The session was introduced into the training module to build knowledge of the participants on how HIV/AIDS can be managed. Participants were taken through HIV treatment, prevention and treatment of opportunistic infections, anti-retroviral therapy and positive living.
The session started with an introduction to HIV treatment.  Light was shed on the essence of HIV treatment and why the knowing of one’s status was a very integral part of a holistic sexual health profile. Participants were made to understand that, though HIV is still a life threatening illness, it is no longer a death sentence with the availability of life saving drugs.
Emphasis was also laid on the opportunistic infections to which HIV positive people were prone to due to a depressed immune system and viral replication. Prevention of opportunistic infections and treatment were explained to the participants.  As stigma and discrimination continues to be a challenged within the Nigerian society, with homosexuality being illegal and criminal, the need for positive living was also touched on so as to enable the participants understand the relationship between good health and an HIV positive status.  

The session on Communication and Interpersonal skills started   with an exercise. The facilitator asked participants to define communication. Some of the definition given were:
·                     Act of transferring information
·                     Sharing ideas
·                     Passing of vital information to another persons
·                     Passing message across

The facilitator then defined communication as follows: This is defined as the activity or process of expressing ideas and feelings or of giving people information. It also deals with method of sending information, especially through the electronic media e.g. Telephone, radio, computer, television, e.t.c. or by words of mouth. At this juncture the facilitator asked the participants what the fastest form of communication was. There was disagreement as to which the fastest medium was. Arguments were centered on the television, radio.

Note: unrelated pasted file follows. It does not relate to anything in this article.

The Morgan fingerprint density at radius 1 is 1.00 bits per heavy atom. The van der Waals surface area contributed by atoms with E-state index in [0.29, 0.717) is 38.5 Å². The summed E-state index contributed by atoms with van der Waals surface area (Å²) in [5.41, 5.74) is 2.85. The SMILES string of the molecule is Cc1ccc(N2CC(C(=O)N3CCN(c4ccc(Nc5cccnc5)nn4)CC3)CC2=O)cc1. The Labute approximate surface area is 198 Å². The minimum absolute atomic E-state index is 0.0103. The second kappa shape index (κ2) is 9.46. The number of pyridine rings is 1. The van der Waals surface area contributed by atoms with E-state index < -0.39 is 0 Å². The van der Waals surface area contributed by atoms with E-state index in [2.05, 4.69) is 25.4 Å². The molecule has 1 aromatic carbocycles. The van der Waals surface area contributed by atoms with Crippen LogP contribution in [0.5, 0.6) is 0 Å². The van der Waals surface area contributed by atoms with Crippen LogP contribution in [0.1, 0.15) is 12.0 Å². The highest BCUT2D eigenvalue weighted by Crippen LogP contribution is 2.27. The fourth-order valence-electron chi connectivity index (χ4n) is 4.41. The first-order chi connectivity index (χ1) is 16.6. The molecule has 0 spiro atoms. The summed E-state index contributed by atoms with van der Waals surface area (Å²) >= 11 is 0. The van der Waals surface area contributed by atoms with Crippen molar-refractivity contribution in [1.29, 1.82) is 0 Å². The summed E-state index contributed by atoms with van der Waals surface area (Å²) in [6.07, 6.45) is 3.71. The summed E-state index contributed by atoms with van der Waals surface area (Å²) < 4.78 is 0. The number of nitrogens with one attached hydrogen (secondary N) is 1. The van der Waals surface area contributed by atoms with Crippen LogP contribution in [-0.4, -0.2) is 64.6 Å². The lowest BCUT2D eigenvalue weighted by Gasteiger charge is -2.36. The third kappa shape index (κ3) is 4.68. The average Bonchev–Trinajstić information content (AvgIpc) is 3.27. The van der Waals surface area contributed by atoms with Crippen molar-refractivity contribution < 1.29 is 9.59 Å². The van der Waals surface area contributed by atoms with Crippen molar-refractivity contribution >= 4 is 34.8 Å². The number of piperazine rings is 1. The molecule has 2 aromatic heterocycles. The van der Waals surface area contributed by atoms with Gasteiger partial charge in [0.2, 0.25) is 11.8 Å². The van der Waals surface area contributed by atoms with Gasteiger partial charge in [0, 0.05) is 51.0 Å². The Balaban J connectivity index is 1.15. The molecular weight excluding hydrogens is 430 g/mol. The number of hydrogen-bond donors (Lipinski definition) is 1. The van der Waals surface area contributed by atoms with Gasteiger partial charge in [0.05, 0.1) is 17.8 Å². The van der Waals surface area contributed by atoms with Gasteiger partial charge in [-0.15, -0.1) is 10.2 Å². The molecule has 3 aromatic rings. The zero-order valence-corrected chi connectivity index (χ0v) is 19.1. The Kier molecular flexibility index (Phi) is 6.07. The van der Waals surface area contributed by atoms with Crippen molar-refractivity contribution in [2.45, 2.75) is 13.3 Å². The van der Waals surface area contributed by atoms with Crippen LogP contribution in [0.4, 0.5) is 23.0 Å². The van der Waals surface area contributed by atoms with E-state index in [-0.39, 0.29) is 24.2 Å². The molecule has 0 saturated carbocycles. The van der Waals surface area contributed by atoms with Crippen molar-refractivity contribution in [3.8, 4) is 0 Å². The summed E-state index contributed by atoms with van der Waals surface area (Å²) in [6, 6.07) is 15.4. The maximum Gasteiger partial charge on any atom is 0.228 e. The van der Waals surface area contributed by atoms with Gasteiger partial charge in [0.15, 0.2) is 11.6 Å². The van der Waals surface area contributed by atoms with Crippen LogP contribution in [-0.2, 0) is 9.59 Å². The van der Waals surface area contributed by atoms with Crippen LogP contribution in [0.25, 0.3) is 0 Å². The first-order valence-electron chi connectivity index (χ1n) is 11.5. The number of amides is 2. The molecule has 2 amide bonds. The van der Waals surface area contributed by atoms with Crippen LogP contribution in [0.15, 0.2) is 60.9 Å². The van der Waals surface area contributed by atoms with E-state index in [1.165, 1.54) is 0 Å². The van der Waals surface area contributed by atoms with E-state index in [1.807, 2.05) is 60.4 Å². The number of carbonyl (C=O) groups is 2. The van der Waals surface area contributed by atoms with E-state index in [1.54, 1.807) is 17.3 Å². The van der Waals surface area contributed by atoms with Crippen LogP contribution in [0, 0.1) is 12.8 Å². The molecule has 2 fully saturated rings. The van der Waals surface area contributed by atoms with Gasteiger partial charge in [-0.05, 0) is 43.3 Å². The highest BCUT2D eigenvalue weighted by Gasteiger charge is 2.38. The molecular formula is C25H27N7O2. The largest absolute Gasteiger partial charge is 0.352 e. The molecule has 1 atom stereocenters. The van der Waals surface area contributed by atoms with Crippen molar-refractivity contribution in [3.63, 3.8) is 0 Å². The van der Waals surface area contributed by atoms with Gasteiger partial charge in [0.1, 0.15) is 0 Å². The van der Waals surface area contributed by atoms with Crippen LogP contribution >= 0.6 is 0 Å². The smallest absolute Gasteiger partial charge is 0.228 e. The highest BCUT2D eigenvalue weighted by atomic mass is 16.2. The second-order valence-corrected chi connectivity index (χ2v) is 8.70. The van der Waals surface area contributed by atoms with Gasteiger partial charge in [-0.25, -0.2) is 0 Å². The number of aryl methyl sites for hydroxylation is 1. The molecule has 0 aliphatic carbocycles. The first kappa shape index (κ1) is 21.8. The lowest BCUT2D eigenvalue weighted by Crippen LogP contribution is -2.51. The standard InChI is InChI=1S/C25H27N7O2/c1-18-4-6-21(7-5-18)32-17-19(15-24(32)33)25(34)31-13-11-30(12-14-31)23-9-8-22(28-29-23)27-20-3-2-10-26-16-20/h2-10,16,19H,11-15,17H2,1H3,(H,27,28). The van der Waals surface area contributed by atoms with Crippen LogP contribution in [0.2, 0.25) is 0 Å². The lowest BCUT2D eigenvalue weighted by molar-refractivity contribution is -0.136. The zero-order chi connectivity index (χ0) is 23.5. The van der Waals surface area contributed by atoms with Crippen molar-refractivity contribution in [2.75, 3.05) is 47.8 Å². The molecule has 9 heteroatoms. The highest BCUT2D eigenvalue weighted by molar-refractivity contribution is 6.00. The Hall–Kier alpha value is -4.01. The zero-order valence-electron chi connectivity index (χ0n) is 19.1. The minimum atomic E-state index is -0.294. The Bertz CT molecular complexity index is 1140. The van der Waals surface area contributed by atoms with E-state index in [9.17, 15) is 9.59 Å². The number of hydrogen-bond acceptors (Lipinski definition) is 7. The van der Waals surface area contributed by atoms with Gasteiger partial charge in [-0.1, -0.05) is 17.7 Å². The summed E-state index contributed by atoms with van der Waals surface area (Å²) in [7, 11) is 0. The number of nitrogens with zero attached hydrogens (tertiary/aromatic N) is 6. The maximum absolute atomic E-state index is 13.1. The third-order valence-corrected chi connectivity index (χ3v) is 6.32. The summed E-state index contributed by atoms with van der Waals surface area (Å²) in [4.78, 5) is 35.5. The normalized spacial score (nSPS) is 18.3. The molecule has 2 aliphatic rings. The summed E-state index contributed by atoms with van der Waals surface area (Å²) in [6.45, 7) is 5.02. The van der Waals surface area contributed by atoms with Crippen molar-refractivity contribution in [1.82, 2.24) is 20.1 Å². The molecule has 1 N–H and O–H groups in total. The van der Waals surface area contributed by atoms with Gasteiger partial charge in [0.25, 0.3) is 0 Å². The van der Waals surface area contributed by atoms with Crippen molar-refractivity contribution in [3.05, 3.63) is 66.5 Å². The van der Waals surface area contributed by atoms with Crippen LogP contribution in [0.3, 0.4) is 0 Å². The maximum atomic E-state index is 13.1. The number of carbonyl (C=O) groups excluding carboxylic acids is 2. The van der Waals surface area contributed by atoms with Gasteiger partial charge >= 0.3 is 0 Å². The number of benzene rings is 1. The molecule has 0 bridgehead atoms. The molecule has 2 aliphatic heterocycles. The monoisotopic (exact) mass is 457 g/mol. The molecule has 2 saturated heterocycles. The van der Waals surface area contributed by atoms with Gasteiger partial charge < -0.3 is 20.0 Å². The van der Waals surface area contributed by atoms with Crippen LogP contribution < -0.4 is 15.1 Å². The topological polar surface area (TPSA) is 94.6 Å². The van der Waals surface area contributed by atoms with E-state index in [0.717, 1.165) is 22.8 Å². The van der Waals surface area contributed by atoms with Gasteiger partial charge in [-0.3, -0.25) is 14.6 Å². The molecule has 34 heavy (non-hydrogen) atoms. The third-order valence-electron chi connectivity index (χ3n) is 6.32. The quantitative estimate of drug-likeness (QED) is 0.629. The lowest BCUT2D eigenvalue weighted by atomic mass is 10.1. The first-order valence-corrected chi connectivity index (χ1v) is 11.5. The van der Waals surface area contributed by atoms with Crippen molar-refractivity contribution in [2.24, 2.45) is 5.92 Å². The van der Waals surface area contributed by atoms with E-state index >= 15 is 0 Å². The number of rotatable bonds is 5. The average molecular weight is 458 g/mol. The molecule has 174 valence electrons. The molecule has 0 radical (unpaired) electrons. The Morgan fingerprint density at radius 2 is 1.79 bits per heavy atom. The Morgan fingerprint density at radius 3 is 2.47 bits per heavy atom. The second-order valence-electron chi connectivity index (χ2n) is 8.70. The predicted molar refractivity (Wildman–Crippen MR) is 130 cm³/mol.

Communication falls within two ranges: inter personal and intra-personal. The module on communication was to educate the participants on how to communicate messages in HIV prevention at any given environment. Participants were taken through the 4 Cs of communications. This are:
·         CREDIBILITY: The audience needs to believe who is saying it, what is being said, and how it is being said.
·         COMPREHENSION: The audience must understand the message. Message should be clear, concise and repeated.
·         CONNECTION: The audience must relate to the message. Facts, stories, or pictures can help the audience to connect.
·         CONTAGIOUSNESS: The messenger, message and mode should motivate the audience to share the message with others.
Barriers to passing quality HIV prevention to one’s peer groups were also spelt out to the peer educators. The facilitator elucidated on the barrier of language, culture, religion and educational background.